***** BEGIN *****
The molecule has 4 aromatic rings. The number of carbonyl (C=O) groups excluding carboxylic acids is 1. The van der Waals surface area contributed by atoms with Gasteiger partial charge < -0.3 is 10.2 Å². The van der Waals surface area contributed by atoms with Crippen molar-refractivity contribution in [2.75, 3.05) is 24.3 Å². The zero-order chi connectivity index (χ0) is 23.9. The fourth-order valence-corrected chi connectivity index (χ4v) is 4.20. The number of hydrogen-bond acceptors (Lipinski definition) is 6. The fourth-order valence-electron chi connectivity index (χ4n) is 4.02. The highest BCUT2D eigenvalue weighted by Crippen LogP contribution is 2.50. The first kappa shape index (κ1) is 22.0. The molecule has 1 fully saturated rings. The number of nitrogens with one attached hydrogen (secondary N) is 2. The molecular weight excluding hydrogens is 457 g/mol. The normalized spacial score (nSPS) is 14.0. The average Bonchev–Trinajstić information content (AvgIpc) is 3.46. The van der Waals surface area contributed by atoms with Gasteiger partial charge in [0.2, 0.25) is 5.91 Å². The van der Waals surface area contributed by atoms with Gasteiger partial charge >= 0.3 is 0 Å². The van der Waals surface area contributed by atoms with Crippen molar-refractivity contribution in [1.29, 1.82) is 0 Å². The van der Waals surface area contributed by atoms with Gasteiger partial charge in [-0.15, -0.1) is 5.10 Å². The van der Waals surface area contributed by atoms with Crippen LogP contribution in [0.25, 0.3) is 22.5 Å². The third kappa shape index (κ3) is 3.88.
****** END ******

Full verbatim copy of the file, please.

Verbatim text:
The molecule has 4 aromatic rings. The number of carbonyl (C=O) groups excluding carboxylic acids is 1. The van der Waals surface area contributed by atoms with Gasteiger partial charge < -0.3 is 10.2 Å². The van der Waals surface area contributed by atoms with Crippen molar-refractivity contribution in [2.75, 3.05) is 24.3 Å². The zero-order chi connectivity index (χ0) is 23.9. The fourth-order valence-corrected chi connectivity index (χ4v) is 4.20. The number of hydrogen-bond acceptors (Lipinski definition) is 6. The fourth-order valence-electron chi connectivity index (χ4n) is 4.02. The highest BCUT2D eigenvalue weighted by Crippen LogP contribution is 2.50. The first kappa shape index (κ1) is 22.0. The molecule has 1 fully saturated rings. The number of nitrogens with one attached hydrogen (secondary N) is 2. The molecular weight excluding hydrogens is 457 g/mol. The normalized spacial score (nSPS) is 14.0. The average Bonchev–Trinajstić information content (AvgIpc) is 3.46. The van der Waals surface area contributed by atoms with Gasteiger partial charge in [0.2, 0.25) is 5.91 Å². The van der Waals surface area contributed by atoms with Gasteiger partial charge >= 0.3 is 0 Å². The van der Waals surface area contributed by atoms with Crippen molar-refractivity contribution in [1.29, 1.82) is 0 Å². The van der Waals surface area contributed by atoms with Gasteiger partial charge in [-0.15, -0.1) is 5.10 Å². The van der Waals surface area contributed by atoms with Crippen LogP contribution in [0.25, 0.3) is 22.5 Å². The third kappa shape index (κ3) is 3.88.